Combining MAGE and synthetic metagenomics for bio-manufacturing

There have been a couple interesting papers out recently that, in my mind, point towards where synthetic biology is going.

The first, by Travis and co. from Chris’s lab, combined available genomic data with gene synthesis to make and screen a library of methyl halide transferases. Methyl halide transferases convert S-adenoyl methionine (SAM – a metabolite that is pretty ubiquitous in organisms) to methyl halide. Turns out the oil industry already knows how to go from methyl halides to things like gasoline. Their approach is pretty cool. Take a known methyl halide transferase, blast it against Genbank, and find all the homologs. They synthesized enzymes with as little as 18% sequence identity. Then screen them all for function to find good candidates for a biosynthetic pathway.

The second, by Harris and co. from George’s lab, describes the automation of whole genome editing in E. coli. (Note that the technique Harris and all use of electroporating oligos into E. coli to make point mutations has been published previously; by automating the process, they made it practical to make mutations genome-wide.) Harris even uses the MAGE-machine to optimize the production of lycopene in cells.

So what’s the obvious path forward? Combine the two. Find the best heterologous genes for your biosynthetic pathway of choice via synthetic metagenomics and then use MAGE to tune up the chassis and pathway to optimize production. Technologies like these are what separate synthetic biology from classic genetic engineering.

Why then, you might ask, do we need genetic parts given synthetic metagenomics and MAGE? I’ll cover that in another post. 🙂

P.S. Unfortunately both articles are paid subscription access only. If you don’t have access, you might try visiting your local university library or nicely asking the corresponding authors to post a preprint on their lab website and/or send you a copy.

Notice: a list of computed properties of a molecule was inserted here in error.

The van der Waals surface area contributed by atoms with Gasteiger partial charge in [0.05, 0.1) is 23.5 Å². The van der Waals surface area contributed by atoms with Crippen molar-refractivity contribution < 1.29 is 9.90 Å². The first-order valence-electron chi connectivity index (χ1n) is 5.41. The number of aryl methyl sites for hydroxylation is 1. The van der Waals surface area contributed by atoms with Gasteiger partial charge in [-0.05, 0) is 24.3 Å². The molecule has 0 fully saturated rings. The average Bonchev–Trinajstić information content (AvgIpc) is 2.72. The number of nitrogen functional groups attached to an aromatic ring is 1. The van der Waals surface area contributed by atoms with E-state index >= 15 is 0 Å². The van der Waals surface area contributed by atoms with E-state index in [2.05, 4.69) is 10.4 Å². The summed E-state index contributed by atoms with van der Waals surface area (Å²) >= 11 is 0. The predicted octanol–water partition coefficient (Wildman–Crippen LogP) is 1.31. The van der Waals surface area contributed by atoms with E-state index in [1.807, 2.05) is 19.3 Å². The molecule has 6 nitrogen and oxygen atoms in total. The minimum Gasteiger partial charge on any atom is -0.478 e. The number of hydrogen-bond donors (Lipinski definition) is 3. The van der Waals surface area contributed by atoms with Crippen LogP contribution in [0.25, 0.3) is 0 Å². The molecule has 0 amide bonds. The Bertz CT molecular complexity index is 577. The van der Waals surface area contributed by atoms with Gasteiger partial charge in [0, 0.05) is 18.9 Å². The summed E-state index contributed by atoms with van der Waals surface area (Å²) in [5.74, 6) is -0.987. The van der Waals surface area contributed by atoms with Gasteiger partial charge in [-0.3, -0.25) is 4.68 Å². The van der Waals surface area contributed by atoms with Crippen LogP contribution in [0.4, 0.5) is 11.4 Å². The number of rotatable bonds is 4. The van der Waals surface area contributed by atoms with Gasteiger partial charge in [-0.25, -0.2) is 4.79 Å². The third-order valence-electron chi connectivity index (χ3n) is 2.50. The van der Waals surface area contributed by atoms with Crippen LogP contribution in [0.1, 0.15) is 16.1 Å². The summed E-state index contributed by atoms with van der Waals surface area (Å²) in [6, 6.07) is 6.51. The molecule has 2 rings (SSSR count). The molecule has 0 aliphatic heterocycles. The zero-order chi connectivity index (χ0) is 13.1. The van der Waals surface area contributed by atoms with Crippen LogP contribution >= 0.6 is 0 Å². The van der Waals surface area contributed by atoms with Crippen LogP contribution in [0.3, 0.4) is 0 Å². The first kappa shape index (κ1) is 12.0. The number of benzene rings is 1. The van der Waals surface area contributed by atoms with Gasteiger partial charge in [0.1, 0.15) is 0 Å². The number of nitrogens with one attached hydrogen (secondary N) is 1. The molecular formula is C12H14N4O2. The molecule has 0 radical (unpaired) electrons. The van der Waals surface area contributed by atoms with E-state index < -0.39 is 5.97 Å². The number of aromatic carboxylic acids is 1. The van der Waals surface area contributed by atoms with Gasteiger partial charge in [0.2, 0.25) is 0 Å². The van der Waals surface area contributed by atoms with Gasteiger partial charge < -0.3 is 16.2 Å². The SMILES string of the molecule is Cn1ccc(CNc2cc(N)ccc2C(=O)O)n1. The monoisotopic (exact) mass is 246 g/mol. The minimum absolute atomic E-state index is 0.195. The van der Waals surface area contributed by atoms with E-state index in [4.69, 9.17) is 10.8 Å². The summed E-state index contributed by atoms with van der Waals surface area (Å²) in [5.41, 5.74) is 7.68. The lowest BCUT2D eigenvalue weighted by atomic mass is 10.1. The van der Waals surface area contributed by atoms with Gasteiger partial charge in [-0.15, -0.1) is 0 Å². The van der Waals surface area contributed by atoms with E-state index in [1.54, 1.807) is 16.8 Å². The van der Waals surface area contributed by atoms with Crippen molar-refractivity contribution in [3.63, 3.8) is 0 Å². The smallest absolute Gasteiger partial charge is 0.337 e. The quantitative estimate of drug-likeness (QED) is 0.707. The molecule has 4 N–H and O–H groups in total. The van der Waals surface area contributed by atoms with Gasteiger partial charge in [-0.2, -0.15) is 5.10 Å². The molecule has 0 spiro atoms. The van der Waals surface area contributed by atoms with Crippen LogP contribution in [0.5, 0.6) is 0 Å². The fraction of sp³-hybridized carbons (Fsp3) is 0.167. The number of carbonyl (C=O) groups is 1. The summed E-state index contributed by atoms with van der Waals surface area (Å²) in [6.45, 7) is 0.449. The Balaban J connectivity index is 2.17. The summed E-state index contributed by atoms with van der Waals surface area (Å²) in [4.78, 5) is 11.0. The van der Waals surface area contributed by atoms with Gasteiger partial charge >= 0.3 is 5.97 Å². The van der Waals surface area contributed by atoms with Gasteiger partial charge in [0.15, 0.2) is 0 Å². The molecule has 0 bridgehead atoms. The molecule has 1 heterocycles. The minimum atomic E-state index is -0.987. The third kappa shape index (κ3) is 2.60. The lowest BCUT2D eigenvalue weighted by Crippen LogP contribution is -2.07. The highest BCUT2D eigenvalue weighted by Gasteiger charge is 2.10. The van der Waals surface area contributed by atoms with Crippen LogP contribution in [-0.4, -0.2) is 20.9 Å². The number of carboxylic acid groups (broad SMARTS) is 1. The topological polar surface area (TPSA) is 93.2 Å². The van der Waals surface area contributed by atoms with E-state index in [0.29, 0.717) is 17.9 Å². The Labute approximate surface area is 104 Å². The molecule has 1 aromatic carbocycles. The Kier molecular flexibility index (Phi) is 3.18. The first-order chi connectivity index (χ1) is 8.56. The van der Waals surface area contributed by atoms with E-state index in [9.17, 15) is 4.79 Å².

Posted By: Reshma Shetty

  1. If it helps, I’ve written up a description of MAGE here: http://blog.thebiomachine.com/2009/07/harvard-hits-the-fast-forward.html

    The interesting thing about MAGE is the way it combines a form of directed evolution by using degenerate sequences coupled with targeted mutations. It also neatly complements large-scale gene synthesis by allowing edits to be made throughout a genome more cheaply, just as long as the total percentage of changes is quite low.

    One thing I think MAGE offers genetic part-based design is the ability to tune up RBS and promoter sites after a module has been assembled. If a promoter or RBS is not quite working out, use the degenerate replacements to find better ‘matches’.

  2. What you’re missing is the screening strategy. MAGE can generate mutants, but you still need to pick out the best ones. The Voigt lab synthesized ~80 enzymes, and could characterize each one individually. The Church lab constructed millions of mutants and screened (by eye, based on color) ~10,000 of those. Neither approach is particularly scalable/generalizable.

    1. I agree. With better DNA construction technologies like DNA synthesis, MAGE, and DNA assembly, the bottleneck in the pipeline moves from construction to screening and testing. High throughput culture growth followed by GC analysis is a doable but imperfect solution. If only there was some lab working on developing in vivo sensors of metabolites that could be connected to a reporter system to enable visual screening of colonies for any compound of interest. 😉

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